What is Infertility?

In honor of National Infertility Awareness Week we are launching an educational series of blog posts. Our first topic is to define infertility. Let me be very clear that a diagnosis of infertility doesn't mean you'll never be able to have a baby. But it may mean that getting pregnant is not going to be as easy for you as it seems to be for oh, let's say, everyone else in the world.  That's how it feels when you're trying to conceive and everyone around you is getting pregnant. Here is the official definition of infertility as provided by RESOLVE: The National Infertility Association

Infertility is a disease or condition of the reproductive system often diagnosed after a couple has had one year of unprotected, well-timed intercourse, or if the woman has suffered from multiple miscarriages and the woman is under 35 years of age. If the woman is over 35 years old, it is diagnosed after 6 months of unprotected, well-timed intercourse.

I have one criticism of this definition and it's that it assumes everyone is coupled. I work with single women trying to conceive as well and I would love to see more inclusive language. Otherwise this is a really clear-cut explanation of what is a very upsetting situation.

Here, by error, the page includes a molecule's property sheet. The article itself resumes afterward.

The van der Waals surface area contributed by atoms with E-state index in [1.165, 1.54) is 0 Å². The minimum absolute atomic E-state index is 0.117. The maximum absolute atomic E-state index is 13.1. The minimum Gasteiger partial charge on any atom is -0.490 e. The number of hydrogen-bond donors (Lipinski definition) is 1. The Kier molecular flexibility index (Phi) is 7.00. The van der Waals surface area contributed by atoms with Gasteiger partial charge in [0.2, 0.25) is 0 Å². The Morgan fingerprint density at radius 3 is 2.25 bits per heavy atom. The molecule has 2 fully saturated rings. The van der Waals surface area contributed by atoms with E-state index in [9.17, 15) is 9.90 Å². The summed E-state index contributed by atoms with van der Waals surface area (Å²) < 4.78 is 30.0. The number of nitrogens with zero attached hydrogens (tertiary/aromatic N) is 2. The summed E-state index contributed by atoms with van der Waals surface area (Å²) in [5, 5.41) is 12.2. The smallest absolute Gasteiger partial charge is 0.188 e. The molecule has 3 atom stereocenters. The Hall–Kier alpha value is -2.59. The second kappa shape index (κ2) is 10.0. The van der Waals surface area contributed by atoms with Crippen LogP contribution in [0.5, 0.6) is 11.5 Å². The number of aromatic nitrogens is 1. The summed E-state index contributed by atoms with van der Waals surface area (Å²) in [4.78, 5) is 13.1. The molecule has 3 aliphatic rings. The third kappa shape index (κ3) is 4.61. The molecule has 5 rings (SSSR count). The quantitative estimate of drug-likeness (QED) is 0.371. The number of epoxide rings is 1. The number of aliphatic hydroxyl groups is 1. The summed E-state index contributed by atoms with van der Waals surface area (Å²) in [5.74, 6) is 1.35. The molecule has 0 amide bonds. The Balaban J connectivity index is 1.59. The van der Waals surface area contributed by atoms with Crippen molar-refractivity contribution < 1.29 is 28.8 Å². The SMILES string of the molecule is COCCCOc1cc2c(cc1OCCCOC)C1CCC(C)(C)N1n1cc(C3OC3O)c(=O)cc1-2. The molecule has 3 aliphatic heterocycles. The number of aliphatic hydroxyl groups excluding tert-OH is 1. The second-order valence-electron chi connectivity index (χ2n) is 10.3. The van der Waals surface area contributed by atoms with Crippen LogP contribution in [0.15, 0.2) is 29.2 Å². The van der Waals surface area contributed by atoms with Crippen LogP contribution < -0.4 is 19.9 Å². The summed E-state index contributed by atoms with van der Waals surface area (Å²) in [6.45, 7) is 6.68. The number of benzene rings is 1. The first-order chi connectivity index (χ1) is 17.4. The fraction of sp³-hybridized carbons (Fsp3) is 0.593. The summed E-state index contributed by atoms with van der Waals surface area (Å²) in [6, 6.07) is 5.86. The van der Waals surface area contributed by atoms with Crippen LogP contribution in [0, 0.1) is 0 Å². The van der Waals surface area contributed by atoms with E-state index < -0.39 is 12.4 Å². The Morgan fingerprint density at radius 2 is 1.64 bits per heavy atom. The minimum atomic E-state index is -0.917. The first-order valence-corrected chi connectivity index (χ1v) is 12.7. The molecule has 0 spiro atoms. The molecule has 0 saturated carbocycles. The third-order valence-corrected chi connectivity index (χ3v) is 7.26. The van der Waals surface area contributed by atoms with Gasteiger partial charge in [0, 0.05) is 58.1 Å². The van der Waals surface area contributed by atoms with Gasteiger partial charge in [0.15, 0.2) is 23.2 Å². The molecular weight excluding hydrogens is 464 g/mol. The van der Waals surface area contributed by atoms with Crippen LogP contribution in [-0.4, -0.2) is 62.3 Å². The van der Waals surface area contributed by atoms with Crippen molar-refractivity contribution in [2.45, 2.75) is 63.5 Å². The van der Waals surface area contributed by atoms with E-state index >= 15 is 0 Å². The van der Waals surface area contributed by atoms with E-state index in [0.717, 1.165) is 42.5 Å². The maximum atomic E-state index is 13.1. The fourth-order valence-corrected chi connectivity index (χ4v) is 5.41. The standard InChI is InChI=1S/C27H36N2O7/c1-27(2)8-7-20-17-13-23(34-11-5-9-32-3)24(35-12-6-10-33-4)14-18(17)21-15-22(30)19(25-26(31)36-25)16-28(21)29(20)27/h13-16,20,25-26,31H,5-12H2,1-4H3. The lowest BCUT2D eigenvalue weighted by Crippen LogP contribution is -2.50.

One of the most frequent misunderstandings I hear about infertility is that women with multiple miscarriages are not experiencing infertility.  They will say, "I'm not infertile. I can get pregnant easily. I just lose the pregnancies."  So it's important to know that the goal is a live birth. Repeated pregnancies take an emotional and physical toll on all involved. Proper testing and diagnosis may help you avoid repeated losses and the pain resulting from those losses.

If you'll notice they assign different criteria for infertility to women over the age of 35. The prime-time to make a baby, for women, peaks in the twenties and then begins to decline as we age.  Women over the age of 35 are entering the window of decreased fertility as they approach menopause. This is natural but often too soon, for many women.  Since time is not on your side it's best to get checked out after 6 months of well-timed 'trying"  to get a proper diagnosis and increase your chances of having the baby of your dreams.

Lastly, I'd like to make a quick mention that infertility can be the result of treatment for other medical problems such as cancer. If you've been through radiation treatment, chemotherapy or had surgery that may have affected your reproductive system it would be good to get some basic testing done before you start trying to conceive to ensure your reproductive system is functioning properly.

There are many ways to overcome infertility. Becoming educated is the first and most important step along the way. Tune in for more educational posts this coming week.

Here's a great link to learn more. Fertility 101